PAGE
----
UPMC Magee offers outpatient clinical treatment for women, as well as inpatient services for pregnant women. Magee’s experienced care providers offer women comprehensive and compassionate treatment to help them manage substance use disorders.
Magee is one of only a few hospitals in the region to offer inpatient medication for opioid use disorder (MOUD) as well as outpatient services during pregnancy. Please call 412-641-1211 for more information about our programs or go to Magee’s Emergency Department for 24/7 care.
Magee offers multiple options of treatment. We will review your options with you to help you decide what is best for you, your recovery, and your family at that time.
If a pregnant woman takes medication for opioid use disorder (MOUD), some of that medication will get into the baby’s system. Therefore, there is a risk that the baby may experience withdrawal symptoms when they are born. This does not mean that the baby is “born addicted”. In fact, mothers who are in recovery are better able to care for their babies than when they are using substances, and MOUD is considered much safer than illicit drugs for pregnant women. Newborns with withdrawal symptoms can be treated in the hospital after they are born.
Neonatal opioid withdrawal syndrome (NOWS) is the presence of opioid withdrawal symptoms in a newborn. The severity of symptoms depends on several factors, including the type of substance used or if multiple substances are used, and the date of your last dose.
Typically, a baby will begin showing withdrawal symptoms 24 to 48 hours after birth but can show symptoms as late as five to 10 days after birth. Symptoms may include:
An assessment of withdrawal is made based on your baby’s symptoms and their severity. Your baby may need medication or an IV if they are dehydrated and may need to stay longer in a special care setting. All babies, whether they are taking medication or not, will be under continuous observation.
Babies respond to withdrawal differently. All infants are checked at birth using a standardized assessment tool for evidence of NOWS. Based on the assessment, infants may require an extended stay in a special care setting and may or may not be treated with medications.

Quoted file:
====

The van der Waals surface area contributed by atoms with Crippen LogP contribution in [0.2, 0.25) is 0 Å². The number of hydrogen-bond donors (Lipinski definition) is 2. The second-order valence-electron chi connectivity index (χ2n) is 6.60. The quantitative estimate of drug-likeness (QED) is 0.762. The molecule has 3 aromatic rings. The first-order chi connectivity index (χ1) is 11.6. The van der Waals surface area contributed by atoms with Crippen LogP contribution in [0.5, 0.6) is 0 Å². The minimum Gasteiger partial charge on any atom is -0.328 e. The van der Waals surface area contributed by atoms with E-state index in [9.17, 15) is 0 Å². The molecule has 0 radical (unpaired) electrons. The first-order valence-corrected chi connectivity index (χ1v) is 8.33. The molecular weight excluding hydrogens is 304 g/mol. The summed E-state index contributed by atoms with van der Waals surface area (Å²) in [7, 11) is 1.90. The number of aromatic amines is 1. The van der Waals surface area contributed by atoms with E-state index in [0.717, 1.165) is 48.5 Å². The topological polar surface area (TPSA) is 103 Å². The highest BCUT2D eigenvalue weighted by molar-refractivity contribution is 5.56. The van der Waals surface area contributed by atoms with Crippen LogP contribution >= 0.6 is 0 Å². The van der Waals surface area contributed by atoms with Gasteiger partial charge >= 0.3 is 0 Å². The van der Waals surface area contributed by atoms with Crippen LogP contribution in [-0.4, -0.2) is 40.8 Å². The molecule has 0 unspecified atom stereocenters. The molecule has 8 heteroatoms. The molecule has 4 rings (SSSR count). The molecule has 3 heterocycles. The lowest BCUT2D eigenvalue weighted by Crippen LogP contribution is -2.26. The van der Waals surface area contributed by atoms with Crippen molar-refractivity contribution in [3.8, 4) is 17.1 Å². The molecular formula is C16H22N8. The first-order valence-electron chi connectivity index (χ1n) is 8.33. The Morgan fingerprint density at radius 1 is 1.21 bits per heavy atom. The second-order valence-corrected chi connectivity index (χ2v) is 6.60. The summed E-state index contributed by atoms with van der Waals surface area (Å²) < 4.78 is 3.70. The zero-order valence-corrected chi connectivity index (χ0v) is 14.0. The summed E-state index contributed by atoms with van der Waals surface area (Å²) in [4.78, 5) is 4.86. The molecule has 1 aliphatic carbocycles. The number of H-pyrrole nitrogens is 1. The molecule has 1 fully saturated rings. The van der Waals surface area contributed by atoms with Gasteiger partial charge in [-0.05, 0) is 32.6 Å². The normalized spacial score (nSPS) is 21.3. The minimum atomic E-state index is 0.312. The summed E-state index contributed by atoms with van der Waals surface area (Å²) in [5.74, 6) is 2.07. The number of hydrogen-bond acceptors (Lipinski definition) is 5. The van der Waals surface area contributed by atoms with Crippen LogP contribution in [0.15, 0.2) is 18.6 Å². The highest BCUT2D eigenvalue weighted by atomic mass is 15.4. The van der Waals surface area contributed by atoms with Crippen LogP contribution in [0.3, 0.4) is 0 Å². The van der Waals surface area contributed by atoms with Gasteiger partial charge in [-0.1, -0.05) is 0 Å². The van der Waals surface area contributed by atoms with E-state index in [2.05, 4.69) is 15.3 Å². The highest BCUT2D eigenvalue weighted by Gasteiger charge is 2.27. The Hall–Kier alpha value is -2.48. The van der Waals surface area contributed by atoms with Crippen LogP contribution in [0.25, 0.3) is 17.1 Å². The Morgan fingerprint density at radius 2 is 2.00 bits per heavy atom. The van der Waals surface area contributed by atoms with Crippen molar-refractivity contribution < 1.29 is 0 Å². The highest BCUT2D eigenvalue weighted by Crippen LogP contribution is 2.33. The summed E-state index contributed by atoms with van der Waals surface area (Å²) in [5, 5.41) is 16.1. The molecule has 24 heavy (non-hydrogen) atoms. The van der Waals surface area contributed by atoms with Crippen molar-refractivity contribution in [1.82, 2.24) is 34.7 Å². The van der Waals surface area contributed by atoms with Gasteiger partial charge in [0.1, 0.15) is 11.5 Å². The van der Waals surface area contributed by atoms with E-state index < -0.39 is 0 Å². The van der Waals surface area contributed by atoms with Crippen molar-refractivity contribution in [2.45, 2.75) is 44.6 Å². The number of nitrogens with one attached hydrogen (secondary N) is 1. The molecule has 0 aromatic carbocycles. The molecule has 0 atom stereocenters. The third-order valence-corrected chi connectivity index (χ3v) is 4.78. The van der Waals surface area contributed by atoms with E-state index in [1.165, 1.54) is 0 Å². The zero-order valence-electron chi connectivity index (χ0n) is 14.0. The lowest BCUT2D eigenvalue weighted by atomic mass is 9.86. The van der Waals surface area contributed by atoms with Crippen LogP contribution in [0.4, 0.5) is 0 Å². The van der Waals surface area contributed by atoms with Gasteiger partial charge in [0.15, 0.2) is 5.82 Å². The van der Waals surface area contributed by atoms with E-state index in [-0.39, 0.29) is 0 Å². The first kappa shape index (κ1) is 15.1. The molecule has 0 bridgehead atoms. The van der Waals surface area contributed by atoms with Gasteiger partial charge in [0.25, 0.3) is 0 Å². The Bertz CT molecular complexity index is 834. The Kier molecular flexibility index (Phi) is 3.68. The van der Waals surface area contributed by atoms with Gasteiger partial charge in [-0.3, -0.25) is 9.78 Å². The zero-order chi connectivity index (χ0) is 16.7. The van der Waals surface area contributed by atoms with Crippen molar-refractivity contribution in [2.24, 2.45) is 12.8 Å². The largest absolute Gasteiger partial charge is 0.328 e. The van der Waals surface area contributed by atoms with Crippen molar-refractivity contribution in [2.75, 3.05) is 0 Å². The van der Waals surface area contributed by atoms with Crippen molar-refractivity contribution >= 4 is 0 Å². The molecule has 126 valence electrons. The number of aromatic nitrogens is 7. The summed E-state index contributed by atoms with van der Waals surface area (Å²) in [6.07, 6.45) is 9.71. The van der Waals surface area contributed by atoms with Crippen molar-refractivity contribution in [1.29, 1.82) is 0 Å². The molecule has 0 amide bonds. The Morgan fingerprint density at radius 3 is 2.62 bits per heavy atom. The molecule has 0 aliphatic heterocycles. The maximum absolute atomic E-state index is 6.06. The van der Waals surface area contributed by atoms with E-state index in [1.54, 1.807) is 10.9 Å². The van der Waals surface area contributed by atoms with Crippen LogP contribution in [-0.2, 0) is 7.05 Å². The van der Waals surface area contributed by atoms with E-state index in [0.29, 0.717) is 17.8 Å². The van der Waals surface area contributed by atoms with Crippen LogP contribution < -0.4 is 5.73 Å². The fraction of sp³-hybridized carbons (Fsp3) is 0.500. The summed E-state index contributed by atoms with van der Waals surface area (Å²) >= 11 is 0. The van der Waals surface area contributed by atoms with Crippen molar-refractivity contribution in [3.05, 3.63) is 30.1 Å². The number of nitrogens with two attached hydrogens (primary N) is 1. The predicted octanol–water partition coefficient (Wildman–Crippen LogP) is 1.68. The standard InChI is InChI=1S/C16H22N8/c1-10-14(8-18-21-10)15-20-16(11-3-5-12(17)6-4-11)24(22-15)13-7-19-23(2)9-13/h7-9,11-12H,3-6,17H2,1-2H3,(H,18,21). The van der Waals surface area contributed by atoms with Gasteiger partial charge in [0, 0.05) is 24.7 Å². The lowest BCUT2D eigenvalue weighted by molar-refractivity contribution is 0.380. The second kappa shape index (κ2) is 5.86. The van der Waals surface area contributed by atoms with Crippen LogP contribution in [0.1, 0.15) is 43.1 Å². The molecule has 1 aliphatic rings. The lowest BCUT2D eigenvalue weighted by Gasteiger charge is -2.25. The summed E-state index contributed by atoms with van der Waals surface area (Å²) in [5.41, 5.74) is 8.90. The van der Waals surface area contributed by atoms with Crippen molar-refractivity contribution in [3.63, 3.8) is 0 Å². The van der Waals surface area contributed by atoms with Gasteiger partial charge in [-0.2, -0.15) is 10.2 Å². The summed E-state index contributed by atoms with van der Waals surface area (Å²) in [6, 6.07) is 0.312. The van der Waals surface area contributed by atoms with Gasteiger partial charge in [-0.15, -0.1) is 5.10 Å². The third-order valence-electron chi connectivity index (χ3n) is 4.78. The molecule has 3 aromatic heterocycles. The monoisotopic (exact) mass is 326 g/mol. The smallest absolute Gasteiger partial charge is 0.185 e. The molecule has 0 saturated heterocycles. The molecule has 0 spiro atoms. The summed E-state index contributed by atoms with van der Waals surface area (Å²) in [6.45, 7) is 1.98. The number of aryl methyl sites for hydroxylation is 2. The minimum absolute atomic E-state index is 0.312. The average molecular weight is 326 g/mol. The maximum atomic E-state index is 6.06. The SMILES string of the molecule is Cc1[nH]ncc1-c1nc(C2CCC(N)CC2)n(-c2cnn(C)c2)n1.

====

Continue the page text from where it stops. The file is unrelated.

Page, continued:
If the NOWS assessment shows that medication is needed, your baby may be transferred to the neonatal intensive care unit (NICU). If no medication is needed, continued observation still may be needed.
Magee recognizes the importance of caregiver-infant bonding. Infants born to mothers with opioid use disorder will remain with their mothers whenever possible. We offer our Parent Partnership Unit (PPU), an inpatient program for babies who have been born with NOWS, whenever possible.
During hospitalization, you and your baby will be assessed, and plans will be made for your outpatient follow-up care. A plan for follow-up care for your baby will be made with a pediatrician in your own community.
To help comfort your baby, turn off bright lights and loud noises. Try wrapping your baby in a swaddling blanket and gently rocking them, using a soft voice to soothe them. A crying baby can be stressful, so try to relax yourself. Take slow, deep breaths to calm yourself as you try to calm your baby. If you need more help or have concerns, call your doctor.
Our role as a health care provider is to keep women and their babies as healthy as possible. We are not here to punish women who are asking for help. Our programs are family-focused and recognize the importance of keeping mothers and their babies together as they recover and go onto happy, healthy futures. We also work with your county’s children and youth agency to help prevent older children from being removed from the home while their mothers are in treatment.